Actor Michael Galvin is Shortland Street’s longest-serving actor, having played Dr Chris Warner on the soap for most of its 20-something years. During that time on the show, his character has survived four marriages, drug-dealing, an emergency tracheotomy, and earned the title ‘Dr Love’. Outside of Shortland Street, Galvin has written stage plays and appeared in TV series Cover Story and feature film The Climb.
Amanda Billing played the "neurotic, belligerent but deeply sensitive" Doctor Sarah Potts on Shortland Street for 10 years. Billing felt devastated when the beloved character died on the soap, but it gave her the impetus to pursue other work. She has gone on to act in acclaimed comedy Find Me a Māori Bride and sci-fi children’s drama The Cul de Sac.
Kate Elliott began her life on screen after attending an audition at school. Since winning that role - as a bulimic, sexually abused, self-mutilating teenager in House of Sticks - Elliott has starred in many of New Zealand’s major television productions including Street Legal, The Insiders Guide to Love, The Cult, Shortland Street, and played Katherine Mansfield in tele-feature Bliss. Her film credits include Toy Love, The Locals, and Fracture.
Michele Fantl has produced a number of acclaimed telemovies, features and documentaries. Along the way, she has worked extensively with writer/directors Peter Wells, Stewart Main, Garth Maxwell and Fiona Samuel. Her screen credits include movies When Love Comes and 50 Ways of Saying Fabulous, and award-winning Katherine Mansfield tele-feature Bliss.
Chris Knox's music career began with legendary Dunedin punk band The Enemy, followed by post-punk heroes Toy Love, then the Tall Dwarfs and his own solo work. Knox has been a film reviewer on arts shows The Edge and Backch@t, and hosted the series The New Artland. As a singer-songwriter and music video director, he is known as a pioneer of lo-tech, DIY classics. For this special two-part ScreenTalk interview, Flying Nun founder Roger Shepherd chatted with Knox about his life and career. In part one, Knox talks about: His early love of film and how he first got into filmmaking The first footage of The Enemy, shot by cameraman Peter Janes Making the Toy Love video Squeeze Making the later Toy Love videos Rebel and Don't Ask Me Part two of this interview can be found here, where Knox talks about moving into making his own videos, being a film reviewer and TV presenter, and his comic strip Max Media.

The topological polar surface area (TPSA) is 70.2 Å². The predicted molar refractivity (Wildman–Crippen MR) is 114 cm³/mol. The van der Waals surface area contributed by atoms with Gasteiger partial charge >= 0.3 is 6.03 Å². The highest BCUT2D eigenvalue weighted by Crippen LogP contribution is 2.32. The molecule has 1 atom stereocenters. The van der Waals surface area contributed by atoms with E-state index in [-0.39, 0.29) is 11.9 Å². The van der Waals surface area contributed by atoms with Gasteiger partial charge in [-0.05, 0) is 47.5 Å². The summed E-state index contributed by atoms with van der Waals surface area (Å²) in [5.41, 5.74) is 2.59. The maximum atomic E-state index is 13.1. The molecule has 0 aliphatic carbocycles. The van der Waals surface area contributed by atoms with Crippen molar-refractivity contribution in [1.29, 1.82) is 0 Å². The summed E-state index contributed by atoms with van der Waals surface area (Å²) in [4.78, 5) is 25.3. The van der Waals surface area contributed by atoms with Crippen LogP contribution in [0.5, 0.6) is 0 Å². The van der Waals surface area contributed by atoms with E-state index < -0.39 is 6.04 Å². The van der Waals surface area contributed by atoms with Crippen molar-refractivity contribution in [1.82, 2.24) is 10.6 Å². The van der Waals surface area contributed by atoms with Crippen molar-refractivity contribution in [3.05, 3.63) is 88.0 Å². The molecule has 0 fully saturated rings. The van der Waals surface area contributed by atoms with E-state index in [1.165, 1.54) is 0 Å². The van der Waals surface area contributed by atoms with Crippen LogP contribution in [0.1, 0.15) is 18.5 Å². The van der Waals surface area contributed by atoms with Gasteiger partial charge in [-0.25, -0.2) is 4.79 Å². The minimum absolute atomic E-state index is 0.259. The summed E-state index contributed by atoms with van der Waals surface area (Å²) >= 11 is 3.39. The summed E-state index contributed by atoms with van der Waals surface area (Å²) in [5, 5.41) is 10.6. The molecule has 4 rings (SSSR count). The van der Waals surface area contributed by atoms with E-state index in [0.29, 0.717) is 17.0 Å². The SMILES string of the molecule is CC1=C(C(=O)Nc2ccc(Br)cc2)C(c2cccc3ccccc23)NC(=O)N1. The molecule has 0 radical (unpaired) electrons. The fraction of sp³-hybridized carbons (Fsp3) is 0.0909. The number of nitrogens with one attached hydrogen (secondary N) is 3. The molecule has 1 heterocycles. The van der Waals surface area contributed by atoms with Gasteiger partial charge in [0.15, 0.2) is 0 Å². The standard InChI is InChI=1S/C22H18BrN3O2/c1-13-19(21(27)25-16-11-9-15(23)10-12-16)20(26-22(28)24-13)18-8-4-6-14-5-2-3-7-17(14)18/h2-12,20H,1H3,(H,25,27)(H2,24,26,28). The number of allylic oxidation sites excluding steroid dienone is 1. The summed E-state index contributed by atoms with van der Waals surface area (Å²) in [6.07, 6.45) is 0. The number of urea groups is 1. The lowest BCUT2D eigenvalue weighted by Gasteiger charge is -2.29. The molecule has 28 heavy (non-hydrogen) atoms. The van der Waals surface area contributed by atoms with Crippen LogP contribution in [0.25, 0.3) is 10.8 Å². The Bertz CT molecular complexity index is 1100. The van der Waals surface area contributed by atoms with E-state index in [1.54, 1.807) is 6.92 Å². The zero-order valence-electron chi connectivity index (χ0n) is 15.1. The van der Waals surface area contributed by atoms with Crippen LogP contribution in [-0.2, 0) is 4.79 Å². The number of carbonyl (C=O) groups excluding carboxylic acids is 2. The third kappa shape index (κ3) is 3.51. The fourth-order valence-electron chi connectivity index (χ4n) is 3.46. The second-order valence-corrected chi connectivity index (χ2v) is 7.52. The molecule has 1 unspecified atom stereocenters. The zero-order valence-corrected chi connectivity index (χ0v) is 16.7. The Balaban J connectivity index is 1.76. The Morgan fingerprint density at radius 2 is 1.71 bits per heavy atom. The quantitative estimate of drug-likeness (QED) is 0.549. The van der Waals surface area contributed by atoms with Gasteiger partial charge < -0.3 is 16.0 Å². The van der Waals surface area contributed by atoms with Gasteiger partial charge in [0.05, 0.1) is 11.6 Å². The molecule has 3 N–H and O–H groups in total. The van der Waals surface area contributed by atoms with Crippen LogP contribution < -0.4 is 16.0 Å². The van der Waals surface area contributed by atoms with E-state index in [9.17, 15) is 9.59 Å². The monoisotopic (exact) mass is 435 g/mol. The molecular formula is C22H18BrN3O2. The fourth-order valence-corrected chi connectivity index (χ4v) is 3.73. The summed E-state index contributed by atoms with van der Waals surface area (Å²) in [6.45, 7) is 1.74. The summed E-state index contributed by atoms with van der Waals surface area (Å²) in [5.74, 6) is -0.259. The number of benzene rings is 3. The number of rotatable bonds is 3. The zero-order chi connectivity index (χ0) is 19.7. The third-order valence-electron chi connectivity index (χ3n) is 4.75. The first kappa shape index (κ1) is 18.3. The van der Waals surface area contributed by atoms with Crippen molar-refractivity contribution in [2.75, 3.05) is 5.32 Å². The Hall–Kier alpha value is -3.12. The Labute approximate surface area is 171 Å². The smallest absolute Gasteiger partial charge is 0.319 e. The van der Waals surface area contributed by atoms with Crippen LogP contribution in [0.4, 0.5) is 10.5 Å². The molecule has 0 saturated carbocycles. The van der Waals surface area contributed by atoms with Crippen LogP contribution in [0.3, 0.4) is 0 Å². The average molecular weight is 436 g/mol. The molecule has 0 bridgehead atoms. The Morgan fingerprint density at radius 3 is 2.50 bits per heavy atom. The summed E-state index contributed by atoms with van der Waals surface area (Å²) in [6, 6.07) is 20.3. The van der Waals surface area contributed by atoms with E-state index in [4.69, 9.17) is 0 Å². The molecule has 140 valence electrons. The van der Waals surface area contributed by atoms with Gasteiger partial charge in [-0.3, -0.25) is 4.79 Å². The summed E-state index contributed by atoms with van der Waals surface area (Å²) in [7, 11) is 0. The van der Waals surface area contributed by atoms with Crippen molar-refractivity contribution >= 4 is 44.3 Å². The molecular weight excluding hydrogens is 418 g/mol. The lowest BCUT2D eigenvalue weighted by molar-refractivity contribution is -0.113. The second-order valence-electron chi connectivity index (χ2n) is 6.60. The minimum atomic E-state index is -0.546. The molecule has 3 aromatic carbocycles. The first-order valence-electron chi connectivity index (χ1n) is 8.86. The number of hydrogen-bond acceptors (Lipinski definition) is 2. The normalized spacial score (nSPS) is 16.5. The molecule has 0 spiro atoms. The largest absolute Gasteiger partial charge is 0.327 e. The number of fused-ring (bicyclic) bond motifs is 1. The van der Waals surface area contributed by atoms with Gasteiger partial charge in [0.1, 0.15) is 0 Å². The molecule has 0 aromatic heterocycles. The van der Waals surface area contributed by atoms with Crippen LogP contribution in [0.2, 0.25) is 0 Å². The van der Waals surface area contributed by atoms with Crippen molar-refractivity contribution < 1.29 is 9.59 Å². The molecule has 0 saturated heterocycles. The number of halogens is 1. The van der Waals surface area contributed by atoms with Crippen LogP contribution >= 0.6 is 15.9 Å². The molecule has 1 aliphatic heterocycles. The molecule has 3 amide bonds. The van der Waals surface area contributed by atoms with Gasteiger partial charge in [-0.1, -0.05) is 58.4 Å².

Simon Prast made his television debut in cop drama Mortimer’s Patch. Best known for playing spoilt rich kid Alistair Redfern in Gloss, Prast’s biggest film role was playing a gay man in 1998 movie When Love Comes. He also has a strong background in theatre, and for 11 years ran the Auckland Theatre Company.
Geraldine Brophy describes herself as a character actress, but her television and film roles have been very memorable ones. She played the lovable Moira Crombie in Shortland Street for four years, before moving on to roles in Serial Killers, The Insiders Guide to Love, and Outrageous Fortune. One of her favourite roles was playing the control freak bureaucrat Marion in Seven Periods with Mr Gormsby. More recently Brophy danced up a storm on Dancing with the Stars, and had a small but memorable part in Peter Jackson’s remake of King Kong. In 2008, she received a NZ Film and TV Award for best actress for her lead role in the feel-good feature film Second-Hand Wedding.
Actor Mia Blake made her screen debut in ensemble comedy film Hopeless, which then became the TV series Lovebites. In 2006 Blake won an NZ Screen Award for her role in Toa Fraser film No. 2, then starred in horror movie The Tattooist. Blake was nominated again after playing a woman giving birth in short film This is Her. Blake has gone on to act in The Millen Baird Show, Auckland Daze and Golden.
Chris Knox's music career began with legendary punk band The Enemy, followed by Toy Love, then the Tall Dwarfs and his own solo work. He has appeared as a film reviewer on arts shows The Edge and Backch@t, and hosted series The New Artland. As a musician and music video director, Knox is known as a pioneer of lo-tech, DIY classics. For this special two part ScreenTalk interview, Flying Nun founder Roger Shepherd chatted with Knox about his life and career. In part one, Knox talked about his love of filmmaking, and early Enemy and Toy Love music videos. In the second part of the ScreenTalk interview, Knox talks about: Knox moving from appearing in music videos to directing his own with the Tall Dwarfs' Nothing's Gonna Happen Making the video for the Tall Dwarfs' Turning Brown and Torn in Two Making the video for his solo classic Not Given Lightly Becoming a film reviewer on TV arts shows The Edge and Backch@t Moving into television presenting, with an episode of Intrepid Journeys, and the series The New Artland Knox's long-running cartoon strip Max Media
Mark Albiston and Louis Sutherland have stacked up so many awards for their film and television work, they must be running out of places to store them. The writer/directors and long-time friends (since their Kapiti Coast childhood) have made hit short films, the feature Shopping, and worked on their own separate projects as well as their successful collaborations.